Arizona’s field of congressional candidates became slightly clearer after Monday’s deadline to submit signatures to qualify for the Aug. 2 primary.
For now at least, there was no big surprise: the expected field of challengers produced enough signatures to potentially make the ballot, and most incumbents will face no challengers from their own party.
The anticlimactic showing stands in contrast to 2020, when Shay Stautz, a Tucson Republican expected to contend for the GOP nomination, dropped out of the race ahead of challenges to the signatures his campaign gathered. In 2018, Republican Seth Leibsohn failed to qualify for the ballot because of a surprise signature shortage.
This time most of Arizona’s incumbents, who are running new congressional districts across the state, have a path to at least their party’s nomination.
Sen. Mark Kelly, D-Ariz., easily collected the most signatures in his bid for re-election. Five Republican challengers also made the ballot with room to spare. They are Mark Brnovich, Jim Lamon, Blake Masters, Mick McGuire and Justin Olson. Libertarian Marc Victor also qualified for his party’s primary.
In the House races, Rep. David Schweikert, R-Ariz., occupies what could be Arizona’s most competitive district, which includes much of the northeast Valley. He is slated to face two Republican challengers: Josh Barnett and Elijah Norton. At least two Democrats — Jevin Hodge and Ginger Torres — will compete for the right to challenge whoever emerges from that primary.
Norton pulled in more signatures than Schweikert, who is seeking a seventh term in Washington.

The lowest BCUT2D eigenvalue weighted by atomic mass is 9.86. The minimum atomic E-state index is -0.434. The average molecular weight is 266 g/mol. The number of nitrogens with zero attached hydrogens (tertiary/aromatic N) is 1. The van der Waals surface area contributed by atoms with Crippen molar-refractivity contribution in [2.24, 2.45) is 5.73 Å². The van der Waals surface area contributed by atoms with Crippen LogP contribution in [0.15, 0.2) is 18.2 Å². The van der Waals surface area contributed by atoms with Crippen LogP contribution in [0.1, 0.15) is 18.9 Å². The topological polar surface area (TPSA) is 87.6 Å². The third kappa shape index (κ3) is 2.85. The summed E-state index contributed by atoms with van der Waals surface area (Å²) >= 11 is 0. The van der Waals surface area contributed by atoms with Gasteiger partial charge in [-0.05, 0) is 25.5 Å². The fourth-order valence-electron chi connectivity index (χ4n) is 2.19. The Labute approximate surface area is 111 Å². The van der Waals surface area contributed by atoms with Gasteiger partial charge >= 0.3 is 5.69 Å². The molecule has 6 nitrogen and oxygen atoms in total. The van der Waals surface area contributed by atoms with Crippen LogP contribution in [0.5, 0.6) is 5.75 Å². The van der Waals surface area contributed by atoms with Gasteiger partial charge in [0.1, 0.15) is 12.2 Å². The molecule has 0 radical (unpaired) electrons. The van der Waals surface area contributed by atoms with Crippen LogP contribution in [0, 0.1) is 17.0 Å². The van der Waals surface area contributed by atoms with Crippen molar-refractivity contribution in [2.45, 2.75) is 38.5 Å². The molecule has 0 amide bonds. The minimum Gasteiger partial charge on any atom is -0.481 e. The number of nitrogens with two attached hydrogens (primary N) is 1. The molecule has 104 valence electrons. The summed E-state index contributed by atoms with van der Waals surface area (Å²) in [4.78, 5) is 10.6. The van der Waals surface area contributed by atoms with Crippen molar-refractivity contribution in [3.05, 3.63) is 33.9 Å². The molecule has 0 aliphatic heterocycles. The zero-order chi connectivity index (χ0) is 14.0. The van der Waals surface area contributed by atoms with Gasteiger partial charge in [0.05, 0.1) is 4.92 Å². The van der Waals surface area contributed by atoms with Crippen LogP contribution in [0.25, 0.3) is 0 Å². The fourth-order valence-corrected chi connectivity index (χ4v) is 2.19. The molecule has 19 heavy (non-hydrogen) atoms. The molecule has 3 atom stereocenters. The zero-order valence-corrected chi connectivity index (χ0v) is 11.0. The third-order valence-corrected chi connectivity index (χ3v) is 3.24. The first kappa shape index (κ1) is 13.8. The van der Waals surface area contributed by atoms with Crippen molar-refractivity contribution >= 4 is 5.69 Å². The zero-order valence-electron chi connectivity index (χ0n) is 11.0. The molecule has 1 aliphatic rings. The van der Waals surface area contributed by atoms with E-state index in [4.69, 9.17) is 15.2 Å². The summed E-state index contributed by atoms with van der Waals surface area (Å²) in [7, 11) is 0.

Rep. Tom O’Halleran, D-Ariz., is considered as the state’s most endangered incumbent after the new congressional map put him in a district that still includes northeastern Arizona, but now includes the Prescott area, and voted for former President Donald Trump by about 7 percentage points in 2020.
The three-term Democrat is unopposed in the primary, but has seven GOP challengers contending for the chance to knock him off.
They include: Walt Blackman; Eli Crane; Mark DeLuzio; Steven Krystofiak; John Moore; Ron Watkins; and Andy Yates.
A Tucson-based district that has no incumbent running has eight contenders trying to replace the retiring Rep. Ann Kirkpatrick, D-Ariz.
For the Democrats, Avery Anderson, Kirsten Engel and Daniel Hernandez made the primary ballot.
The Republicans are Juan Ciscomani, Lucretia Free, Brandon Martin, Young Mayberry and Kathleen Winn.
Rep. Paul Gosar, R-Ariz., has three GOP challengers in his new western Arizona district. They are Sandra Dowling, Randy Kutz and Adam Morgan. The winner is likely headed to Washington, with no Democrats qualifying in what is likely the state’s most Republican-leaning district.
Rep. Greg Stanton, D-Ariz., has no Democratic challengers in his new, Tempe-based district, but there are plenty of Republicans hoping to block his path to a third term. They include: Kelly Cooper, Jerone Davison, Dave Giles, Rene Lopez, Alex Stovall and Tanya Wheeless.
Rep. Debbie Lesko, R-Ariz., was perhaps the biggest winner with no Democrats or Republicans qualifying to challenge her for another two years in Washington representing the northwest Valley.
Reps. Andy Biggs, R-Ariz., and Ruben Gallego, D-Ariz., each have one challenger from the opposite party in their districts, neither of which are likely to produce electoral upsets. Democrat Javier Ramos has no competition for the right to face Biggs. Likewise, Republican Jeff Zink has no challengers for the GOP nomination against Gallego.
Zink’s status is more tenuous: He qualified with the exact number of signatures needed. Arizona voters have until April 18 to formally challenge the signatures the campaigns gathered, which could erase at least some of their totals.
Rep. Raúl Grijalva, D-Ariz., the dean of the state’s congressional delegation, has two Republican challengers in his bid for an 11th term representing southwestern Arizona. They are Nina Becker and Luis Pozzolo.
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